Under state law, a unified government would not affect school districts, existing taxing districts in the county, or local option areas. It would not alter boundaries of precincts and legislative districts. Unified government, if approved by voters, would vacate current political positions and establish a new governing structure.
A new Somerset-Pulaski County unified government would create Kentucky’s third largest city with a population of 63,700. It would be the first unified government of its kind in Kentucky. Metro governments in Louisville and Lexington were created under different statutes, although in principle the way they operate would be similar to a merged government here, according to Schmidt.
SPCU members believe that a government here passing the 50,000 population threshold would get “looks” from businesses and industries interested in locating in larger communities. They believe it would enhance the community’s economic development efforts and assist in creating new jobs.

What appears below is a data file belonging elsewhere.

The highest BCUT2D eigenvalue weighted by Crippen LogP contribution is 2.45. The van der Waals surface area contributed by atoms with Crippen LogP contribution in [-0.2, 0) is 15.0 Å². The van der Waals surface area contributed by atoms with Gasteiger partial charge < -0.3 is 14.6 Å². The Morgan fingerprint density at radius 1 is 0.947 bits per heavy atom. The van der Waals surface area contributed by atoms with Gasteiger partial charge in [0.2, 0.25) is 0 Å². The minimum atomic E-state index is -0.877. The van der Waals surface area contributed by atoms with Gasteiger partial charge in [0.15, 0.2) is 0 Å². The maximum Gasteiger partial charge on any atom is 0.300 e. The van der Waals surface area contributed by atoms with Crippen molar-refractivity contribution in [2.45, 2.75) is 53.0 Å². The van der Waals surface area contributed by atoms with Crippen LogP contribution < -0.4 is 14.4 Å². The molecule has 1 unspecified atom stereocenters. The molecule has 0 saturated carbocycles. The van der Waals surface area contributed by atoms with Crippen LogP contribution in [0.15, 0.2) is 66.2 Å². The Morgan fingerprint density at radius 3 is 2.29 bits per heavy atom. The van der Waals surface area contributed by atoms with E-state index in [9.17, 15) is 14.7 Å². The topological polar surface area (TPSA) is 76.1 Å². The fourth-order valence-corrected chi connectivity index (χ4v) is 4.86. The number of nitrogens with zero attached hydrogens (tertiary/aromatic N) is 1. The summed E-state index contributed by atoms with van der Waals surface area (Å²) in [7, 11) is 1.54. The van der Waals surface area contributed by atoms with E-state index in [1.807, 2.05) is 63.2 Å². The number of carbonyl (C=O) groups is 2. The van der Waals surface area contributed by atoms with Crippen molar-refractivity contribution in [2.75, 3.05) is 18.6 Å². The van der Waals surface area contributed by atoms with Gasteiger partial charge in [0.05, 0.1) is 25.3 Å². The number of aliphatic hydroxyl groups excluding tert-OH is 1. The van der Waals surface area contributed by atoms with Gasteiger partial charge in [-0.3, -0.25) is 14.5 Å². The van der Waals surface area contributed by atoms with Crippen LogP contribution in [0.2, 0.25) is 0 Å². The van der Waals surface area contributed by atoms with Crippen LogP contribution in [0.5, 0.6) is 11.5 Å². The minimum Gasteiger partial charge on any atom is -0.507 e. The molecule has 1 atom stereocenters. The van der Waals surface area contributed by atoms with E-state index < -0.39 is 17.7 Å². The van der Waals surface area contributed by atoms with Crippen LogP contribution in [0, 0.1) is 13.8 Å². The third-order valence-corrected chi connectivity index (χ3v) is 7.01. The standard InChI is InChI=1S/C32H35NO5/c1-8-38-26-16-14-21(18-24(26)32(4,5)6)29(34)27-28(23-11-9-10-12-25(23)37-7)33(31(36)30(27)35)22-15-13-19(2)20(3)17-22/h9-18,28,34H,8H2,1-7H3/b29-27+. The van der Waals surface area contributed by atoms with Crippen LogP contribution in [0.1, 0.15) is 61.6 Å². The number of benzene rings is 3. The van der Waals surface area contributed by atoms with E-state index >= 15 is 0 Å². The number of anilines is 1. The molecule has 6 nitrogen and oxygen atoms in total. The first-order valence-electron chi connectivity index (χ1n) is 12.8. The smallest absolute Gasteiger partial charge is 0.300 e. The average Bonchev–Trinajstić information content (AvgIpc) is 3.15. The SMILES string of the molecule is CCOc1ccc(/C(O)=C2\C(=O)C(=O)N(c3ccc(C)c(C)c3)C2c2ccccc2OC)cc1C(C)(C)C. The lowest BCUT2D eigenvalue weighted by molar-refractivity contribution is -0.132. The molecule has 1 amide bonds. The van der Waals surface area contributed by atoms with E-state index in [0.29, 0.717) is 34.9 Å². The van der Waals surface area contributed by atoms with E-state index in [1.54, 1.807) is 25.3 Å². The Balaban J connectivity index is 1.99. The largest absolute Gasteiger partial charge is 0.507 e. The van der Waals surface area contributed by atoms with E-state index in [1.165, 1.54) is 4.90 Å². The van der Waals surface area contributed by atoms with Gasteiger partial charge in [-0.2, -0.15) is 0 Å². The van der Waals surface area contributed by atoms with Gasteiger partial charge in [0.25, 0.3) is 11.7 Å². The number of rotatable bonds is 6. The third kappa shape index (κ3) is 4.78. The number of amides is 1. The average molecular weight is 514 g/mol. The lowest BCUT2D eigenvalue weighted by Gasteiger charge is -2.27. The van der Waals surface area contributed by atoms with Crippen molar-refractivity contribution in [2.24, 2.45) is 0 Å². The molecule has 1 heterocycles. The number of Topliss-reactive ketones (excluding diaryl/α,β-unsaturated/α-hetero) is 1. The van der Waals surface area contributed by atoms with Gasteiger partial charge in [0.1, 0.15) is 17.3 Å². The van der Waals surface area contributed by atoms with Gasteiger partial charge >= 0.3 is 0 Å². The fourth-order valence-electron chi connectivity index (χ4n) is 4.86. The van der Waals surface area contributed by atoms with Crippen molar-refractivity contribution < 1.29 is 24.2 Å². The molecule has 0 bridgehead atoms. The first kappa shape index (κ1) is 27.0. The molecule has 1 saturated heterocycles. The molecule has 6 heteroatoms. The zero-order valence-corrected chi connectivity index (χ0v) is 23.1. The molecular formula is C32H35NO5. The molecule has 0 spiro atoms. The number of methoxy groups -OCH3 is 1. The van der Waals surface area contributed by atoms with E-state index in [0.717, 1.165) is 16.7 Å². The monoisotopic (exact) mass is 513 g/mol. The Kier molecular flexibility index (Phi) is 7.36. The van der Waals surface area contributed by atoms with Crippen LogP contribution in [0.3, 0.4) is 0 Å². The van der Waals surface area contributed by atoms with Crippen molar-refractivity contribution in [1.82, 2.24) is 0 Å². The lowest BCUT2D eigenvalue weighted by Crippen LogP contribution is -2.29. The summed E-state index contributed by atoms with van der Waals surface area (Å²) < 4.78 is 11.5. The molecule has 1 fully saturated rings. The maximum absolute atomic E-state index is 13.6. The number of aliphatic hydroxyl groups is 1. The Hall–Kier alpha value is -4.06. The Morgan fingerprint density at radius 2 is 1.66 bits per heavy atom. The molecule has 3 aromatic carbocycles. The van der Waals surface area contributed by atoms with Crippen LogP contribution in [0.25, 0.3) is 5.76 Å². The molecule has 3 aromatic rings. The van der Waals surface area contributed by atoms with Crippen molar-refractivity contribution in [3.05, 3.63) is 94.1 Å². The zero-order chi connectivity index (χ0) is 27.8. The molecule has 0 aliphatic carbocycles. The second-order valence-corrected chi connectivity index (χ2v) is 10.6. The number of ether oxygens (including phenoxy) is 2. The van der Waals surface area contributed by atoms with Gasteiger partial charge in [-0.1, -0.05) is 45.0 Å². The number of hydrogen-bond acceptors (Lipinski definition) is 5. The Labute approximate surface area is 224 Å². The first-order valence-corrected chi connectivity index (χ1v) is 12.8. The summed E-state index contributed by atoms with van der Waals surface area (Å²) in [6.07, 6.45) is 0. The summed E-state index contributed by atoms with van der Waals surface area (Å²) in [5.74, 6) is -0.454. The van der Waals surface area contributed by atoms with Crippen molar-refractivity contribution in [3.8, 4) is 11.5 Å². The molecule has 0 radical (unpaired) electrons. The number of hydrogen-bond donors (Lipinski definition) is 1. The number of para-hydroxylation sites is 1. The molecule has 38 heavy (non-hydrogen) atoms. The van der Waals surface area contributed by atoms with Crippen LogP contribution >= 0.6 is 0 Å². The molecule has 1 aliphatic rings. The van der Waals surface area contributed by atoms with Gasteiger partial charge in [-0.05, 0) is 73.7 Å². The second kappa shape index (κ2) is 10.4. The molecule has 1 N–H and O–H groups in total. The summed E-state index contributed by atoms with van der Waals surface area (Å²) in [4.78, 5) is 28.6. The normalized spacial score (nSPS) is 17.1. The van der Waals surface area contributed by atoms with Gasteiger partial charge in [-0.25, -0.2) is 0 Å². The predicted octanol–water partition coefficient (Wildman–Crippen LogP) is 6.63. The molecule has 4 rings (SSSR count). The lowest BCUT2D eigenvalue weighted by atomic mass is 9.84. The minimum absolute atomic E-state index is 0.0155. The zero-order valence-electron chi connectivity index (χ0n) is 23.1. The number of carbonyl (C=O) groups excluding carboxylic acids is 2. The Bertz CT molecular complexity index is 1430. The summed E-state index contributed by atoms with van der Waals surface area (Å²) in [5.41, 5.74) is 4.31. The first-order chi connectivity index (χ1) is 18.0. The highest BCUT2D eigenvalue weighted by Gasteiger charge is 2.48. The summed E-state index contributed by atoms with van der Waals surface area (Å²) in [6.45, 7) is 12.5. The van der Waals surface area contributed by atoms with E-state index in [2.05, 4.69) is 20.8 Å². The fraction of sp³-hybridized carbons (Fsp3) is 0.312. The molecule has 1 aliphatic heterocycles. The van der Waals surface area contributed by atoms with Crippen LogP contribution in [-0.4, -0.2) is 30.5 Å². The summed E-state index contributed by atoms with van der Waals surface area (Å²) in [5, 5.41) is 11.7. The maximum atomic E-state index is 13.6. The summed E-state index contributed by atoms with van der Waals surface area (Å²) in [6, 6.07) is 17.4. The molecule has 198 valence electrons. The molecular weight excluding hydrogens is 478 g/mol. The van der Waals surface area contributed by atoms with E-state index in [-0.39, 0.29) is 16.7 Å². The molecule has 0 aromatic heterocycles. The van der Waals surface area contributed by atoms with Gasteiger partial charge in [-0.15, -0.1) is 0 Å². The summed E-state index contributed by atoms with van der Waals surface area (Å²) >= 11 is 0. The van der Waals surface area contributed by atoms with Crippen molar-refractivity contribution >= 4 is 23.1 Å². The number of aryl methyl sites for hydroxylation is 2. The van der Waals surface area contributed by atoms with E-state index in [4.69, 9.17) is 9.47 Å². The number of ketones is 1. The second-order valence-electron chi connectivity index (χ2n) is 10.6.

“A unified government would greatly increase the county’s bonding capacity,” Schmidt said, noting that the City of Somerset is approaching its bonding limits.
Somerset, with its current population of 11,296, is the 33rd largest city in Kentucky. Unified, with a population of more than 63,000, Somerset, now a third-class city, would be the third largest city in the state, qualifying for 2nd-class status.
Ping pointed out that unification, if approved by voters, is a slow-moving procedure. He estimated it would take at least four years.
“Speaking with one voice will make it easier to provide for the community’s needs,” assured State Senator Chris Girdler, who spoke in favor of the study.
“This is a once-in-a-lifetime opportunity for all of us to stop and do three things: (1) Examine how our current local government jurisdictions work by identifying strengths and weaknesses; (2) find out how unified governments have worked in other communities around the country; and (3) consider whether unified government might work for us.”